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What’s the reason you keep empty boxes?

January 15, 2024 7:44 AM | Janet Schiesl, CPO® (Administrator)

Janet Schiesl

Basic Organization

Are empty boxes the newest indication of over-consumption?

Recently my team member, Denene mentioned that she’s been observing a new trend happening with our clients.

I’m noticing more and more that everyone seems to be collecting boxes!! Spaces are being overrun by empty boxes. Not only are people keeping shipping boxes of various shapes and sizes (just in case), but they are also collecting all sorts of used, pretty boxes (too pretty to throw away).

A bunch of the clients already have (or we worked on setting up) a small space for their box “collection” (mostly the pretty gift-type boxes) to make it easy for them to find what they need.

The key is to not go beyond the small space and to use them! I have to say I’m guilty of collecting boxes too, so this has been a good reminder to me.

I think we all have a stash of odd boxes lying around, but I have to agree with Denene, it’s becoming something else that needs organizing. How did we get to the point where we need to sort, declutter, organize, and maintain empty boxes? Below are the types of boxes I see most and what I think you should be doing with them instead of keeping them.

The Amazon Box

Of course, the proliferation of online shopping has made cardboard clutter something most people deal with these days. Maybe some of us save a unique box or two (but probably never use them). If you shop online then you’ll probably agree with me that if you get rid of your stash more will be delivered soon.

Here’s a way to use those shipping boxes.

I have a challenge for you! One of the reasons that clutter collects is that we bring more into our homes than we take out. One of the organizing strategies we live by is the One In-One Out rule. So take some of those empty boxes and create donation stations throughout your house and fill them with items that will equal the volume of what was delivered. Donation stations can be located in clothes closets, kitchens, laundry rooms, linen closets, and garages. You can even use a box to collect papers destined for shredding. You’ll reuse the box while also creating a donation system to keep your home organized.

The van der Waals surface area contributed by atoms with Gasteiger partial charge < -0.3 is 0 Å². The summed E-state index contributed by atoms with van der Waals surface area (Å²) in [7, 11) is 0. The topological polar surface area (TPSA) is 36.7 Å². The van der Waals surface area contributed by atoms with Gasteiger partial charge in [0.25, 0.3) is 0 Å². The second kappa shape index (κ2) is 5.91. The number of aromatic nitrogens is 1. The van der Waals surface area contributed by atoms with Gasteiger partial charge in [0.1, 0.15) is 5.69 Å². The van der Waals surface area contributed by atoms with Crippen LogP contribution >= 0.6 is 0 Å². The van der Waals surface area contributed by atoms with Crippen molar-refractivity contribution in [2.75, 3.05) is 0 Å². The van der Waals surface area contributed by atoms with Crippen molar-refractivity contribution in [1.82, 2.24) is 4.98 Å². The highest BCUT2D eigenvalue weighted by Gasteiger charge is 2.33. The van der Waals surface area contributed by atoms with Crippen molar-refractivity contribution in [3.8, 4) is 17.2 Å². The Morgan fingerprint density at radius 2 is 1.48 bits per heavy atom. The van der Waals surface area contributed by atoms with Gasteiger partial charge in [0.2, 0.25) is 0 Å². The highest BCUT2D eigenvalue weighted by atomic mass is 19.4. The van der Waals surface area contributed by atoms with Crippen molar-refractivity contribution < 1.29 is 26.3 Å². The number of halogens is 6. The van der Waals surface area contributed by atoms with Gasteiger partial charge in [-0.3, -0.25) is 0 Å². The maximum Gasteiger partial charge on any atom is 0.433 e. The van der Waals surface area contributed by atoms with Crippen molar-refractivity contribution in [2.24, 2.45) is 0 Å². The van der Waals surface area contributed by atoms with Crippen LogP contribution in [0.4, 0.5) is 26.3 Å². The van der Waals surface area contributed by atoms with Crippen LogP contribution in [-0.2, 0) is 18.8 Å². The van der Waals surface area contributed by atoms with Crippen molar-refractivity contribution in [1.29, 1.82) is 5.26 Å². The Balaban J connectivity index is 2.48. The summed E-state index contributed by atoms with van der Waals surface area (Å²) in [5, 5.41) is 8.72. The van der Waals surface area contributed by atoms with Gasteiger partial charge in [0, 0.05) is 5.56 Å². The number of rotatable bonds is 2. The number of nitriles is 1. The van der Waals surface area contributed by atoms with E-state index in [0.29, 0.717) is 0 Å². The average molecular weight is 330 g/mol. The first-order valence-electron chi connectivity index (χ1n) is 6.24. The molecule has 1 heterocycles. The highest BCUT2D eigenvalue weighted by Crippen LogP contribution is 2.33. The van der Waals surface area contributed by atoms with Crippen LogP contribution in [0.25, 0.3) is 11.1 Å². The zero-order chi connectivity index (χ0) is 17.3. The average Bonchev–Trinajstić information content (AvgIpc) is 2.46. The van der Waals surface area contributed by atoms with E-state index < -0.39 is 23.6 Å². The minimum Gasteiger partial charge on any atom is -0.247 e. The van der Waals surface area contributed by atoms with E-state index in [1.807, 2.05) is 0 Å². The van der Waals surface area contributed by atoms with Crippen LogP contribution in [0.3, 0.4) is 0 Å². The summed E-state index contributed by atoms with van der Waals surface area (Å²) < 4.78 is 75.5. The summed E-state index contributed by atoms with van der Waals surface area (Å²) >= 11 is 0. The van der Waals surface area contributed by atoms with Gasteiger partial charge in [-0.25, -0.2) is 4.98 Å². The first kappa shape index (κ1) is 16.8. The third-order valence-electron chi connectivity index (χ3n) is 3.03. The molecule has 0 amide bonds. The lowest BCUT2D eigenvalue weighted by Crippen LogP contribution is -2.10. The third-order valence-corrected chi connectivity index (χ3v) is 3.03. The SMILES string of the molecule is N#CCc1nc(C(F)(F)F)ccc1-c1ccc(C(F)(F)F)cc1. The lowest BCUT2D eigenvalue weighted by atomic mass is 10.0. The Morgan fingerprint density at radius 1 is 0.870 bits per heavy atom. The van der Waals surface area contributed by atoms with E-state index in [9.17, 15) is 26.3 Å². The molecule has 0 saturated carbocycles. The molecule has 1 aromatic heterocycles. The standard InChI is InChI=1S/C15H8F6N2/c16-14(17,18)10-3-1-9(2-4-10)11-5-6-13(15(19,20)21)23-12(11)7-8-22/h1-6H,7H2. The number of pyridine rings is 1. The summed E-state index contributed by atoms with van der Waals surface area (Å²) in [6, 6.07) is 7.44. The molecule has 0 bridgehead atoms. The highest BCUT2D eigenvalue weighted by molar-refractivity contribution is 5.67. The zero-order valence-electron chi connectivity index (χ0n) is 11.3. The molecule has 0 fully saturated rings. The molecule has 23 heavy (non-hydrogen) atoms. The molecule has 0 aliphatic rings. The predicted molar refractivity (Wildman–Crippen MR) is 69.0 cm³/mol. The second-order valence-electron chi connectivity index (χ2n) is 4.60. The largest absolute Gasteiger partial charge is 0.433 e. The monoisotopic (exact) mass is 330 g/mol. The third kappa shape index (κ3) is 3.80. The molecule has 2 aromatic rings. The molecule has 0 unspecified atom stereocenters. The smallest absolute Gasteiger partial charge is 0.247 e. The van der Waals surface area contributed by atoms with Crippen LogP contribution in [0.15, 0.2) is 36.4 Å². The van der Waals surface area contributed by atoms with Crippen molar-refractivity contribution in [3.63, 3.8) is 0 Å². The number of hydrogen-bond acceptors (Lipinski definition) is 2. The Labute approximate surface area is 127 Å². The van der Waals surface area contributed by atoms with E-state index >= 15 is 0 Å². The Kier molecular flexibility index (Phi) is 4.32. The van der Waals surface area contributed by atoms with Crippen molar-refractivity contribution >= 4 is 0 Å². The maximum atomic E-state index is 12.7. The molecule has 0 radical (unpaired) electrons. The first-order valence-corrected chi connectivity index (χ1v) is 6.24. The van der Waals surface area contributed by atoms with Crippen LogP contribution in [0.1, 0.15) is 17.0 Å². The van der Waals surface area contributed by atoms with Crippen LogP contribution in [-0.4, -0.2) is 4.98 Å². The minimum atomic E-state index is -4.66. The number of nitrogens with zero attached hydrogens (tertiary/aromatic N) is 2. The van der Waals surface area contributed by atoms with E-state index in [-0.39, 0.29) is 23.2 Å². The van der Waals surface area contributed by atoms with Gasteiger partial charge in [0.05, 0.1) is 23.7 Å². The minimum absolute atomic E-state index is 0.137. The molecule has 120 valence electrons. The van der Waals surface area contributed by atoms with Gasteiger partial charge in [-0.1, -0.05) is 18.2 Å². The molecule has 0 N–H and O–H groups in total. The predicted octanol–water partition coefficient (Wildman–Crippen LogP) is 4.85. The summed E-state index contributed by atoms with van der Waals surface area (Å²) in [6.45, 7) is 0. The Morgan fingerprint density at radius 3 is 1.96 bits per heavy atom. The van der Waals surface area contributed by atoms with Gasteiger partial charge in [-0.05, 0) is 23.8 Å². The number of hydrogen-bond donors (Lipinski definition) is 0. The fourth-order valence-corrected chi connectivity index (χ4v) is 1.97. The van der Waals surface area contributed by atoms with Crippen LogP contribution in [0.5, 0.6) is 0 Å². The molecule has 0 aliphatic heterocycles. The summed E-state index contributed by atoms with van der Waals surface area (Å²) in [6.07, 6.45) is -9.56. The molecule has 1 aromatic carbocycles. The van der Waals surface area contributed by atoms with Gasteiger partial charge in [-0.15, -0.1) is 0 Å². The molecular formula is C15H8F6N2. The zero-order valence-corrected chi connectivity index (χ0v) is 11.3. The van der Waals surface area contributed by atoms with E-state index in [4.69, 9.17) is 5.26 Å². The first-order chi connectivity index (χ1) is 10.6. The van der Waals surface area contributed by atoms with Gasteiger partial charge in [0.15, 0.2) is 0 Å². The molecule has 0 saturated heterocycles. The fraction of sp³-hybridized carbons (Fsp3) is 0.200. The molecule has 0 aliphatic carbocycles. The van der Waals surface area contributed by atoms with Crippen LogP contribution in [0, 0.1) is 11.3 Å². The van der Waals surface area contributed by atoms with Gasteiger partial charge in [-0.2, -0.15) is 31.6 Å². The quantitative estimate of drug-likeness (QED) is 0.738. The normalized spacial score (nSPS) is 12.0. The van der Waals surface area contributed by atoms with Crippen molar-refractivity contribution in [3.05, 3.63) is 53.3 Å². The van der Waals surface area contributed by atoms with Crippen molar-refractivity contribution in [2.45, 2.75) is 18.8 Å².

There’s even a program that makes it easy for you to donate. Have you heard of Give Back Box? It’s a new method of donation because, in addition to creating a secondary use for your cardboard boxes and guaranteeing that they will be recycled, it helps clear closets, create jobs, and offer more companies and their customers an opportunity to recycle. All you have to do is pack items you no longer need into your empty boxes and then download shipping labels from their website and deliver your donations to UPS, USPS, or FedEx. They distribute your donations to their partner organizations.

The Gift Boxes